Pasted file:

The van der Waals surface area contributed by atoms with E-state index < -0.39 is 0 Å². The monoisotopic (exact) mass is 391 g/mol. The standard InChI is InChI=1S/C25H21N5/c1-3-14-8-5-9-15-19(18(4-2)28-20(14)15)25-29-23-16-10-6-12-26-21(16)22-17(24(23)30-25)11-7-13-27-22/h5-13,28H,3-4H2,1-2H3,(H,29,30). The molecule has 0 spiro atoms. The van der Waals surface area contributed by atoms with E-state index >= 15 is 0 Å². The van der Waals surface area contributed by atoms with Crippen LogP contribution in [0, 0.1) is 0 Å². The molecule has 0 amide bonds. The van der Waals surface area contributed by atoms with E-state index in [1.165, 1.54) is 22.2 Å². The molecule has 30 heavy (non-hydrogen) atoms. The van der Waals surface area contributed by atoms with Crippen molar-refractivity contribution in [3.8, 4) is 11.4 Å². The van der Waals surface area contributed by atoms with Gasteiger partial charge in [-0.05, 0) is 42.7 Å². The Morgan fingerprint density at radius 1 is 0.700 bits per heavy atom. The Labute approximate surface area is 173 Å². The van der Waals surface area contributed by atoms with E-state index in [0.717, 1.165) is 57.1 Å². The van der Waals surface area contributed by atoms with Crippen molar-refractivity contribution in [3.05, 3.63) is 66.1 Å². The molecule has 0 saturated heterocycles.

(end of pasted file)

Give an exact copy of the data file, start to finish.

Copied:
The van der Waals surface area contributed by atoms with E-state index < -0.39 is 0 Å². The monoisotopic (exact) mass is 391 g/mol. The standard InChI is InChI=1S/C25H21N5/c1-3-14-8-5-9-15-19(18(4-2)28-20(14)15)25-29-23-16-10-6-12-26-21(16)22-17(24(23)30-25)11-7-13-27-22/h5-13,28H,3-4H2,1-2H3,(H,29,30). The molecule has 0 spiro atoms. The van der Waals surface area contributed by atoms with E-state index >= 15 is 0 Å². The van der Waals surface area contributed by atoms with Crippen LogP contribution in [0, 0.1) is 0 Å². The molecule has 0 amide bonds. The van der Waals surface area contributed by atoms with E-state index in [1.165, 1.54) is 22.2 Å². The molecule has 30 heavy (non-hydrogen) atoms. The van der Waals surface area contributed by atoms with Crippen molar-refractivity contribution in [3.8, 4) is 11.4 Å². The van der Waals surface area contributed by atoms with Gasteiger partial charge in [-0.05, 0) is 42.7 Å². The Morgan fingerprint density at radius 1 is 0.700 bits per heavy atom. The Labute approximate surface area is 173 Å². The van der Waals surface area contributed by atoms with E-state index in [0.717, 1.165) is 57.1 Å². The van der Waals surface area contributed by atoms with Crippen molar-refractivity contribution in [3.05, 3.63) is 66.1 Å². The molecule has 0 saturated heterocycles.